II. Martine Syms - Healing Session - Martha Jean "The Queen"

A larger-than-life figure on the air and in the black community, Martha Jean Steinberg “The Queen” was a charismatic Detroit media icon who leveraged her radio presence to influence and inspire the public. A pioneering R&B disc jockey, civic activist, spiritual leader and trailblazing station owner, Steinberg cultivated a 46-year career and is a member of the Black Radio Hall of Fame and the Rock and Roll Hall of Fame.

Born Martha Jean Jones in Memphis, Tennessee on September 9, 1930, she worked as a nurse to support her three children after divorcing jazz musician Luther Steinberg. She entered a contest to win an on-air job at WDIA – reportedly the first white owned station with an all black staff – and earned a weekend shift on the male-dominated airwaves. It was there she was dubbed “the Queen” by a fellow disc jockey.

Steinberg was brought to Inkster in 1963 by the owners of WCHB-AM and became an overnight sensation. Three years later she moved to WJLB-FM, where her on-air persona broadened, focusing less on R&B and more on gospel and social commentary. During Detroit’s 1967 civil disturbance she remained on-air for 48 straight hours, imploring listeners to stay off the streets. That event evolved into a regular call-in show with the city’s police commissioners called “Buzz the Fuzz.”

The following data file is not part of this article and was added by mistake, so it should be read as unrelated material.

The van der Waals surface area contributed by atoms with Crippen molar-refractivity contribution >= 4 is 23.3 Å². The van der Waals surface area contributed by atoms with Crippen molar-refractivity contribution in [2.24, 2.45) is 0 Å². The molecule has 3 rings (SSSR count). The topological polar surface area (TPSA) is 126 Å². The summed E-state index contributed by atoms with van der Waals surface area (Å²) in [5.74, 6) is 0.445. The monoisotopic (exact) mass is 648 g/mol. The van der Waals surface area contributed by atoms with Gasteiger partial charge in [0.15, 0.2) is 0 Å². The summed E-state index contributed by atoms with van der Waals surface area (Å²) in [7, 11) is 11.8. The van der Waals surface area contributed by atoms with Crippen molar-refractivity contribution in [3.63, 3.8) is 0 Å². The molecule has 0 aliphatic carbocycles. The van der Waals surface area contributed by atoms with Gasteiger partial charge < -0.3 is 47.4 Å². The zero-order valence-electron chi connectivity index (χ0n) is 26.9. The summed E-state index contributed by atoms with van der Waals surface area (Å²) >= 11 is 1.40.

In 1972, Steinberg became an ordained minister and founded a church called the Home of Love. Her shows became even more spiritual in nature, tagged by her sign-off, “God loves you and I love you.” In 1982, Steinberg and several partners bought a Detroit AM station, changed its format to gospel and talk, and changed the call letters to WQBH (which many say stood for “Queen Broadcasts Here”).

She bought the station outright in 1997 and remained its star broadcaster until her death three years later. Her impact on the station and its listeners was so profound that WQBH continued airing daily recordings of the Queen’s programs for years after her death. The station was sold in 2004 to Salem Broadcasting and is now a conservative talk station, WDTK.


III. BBB - Allan Kaprow “How To Make A Happening"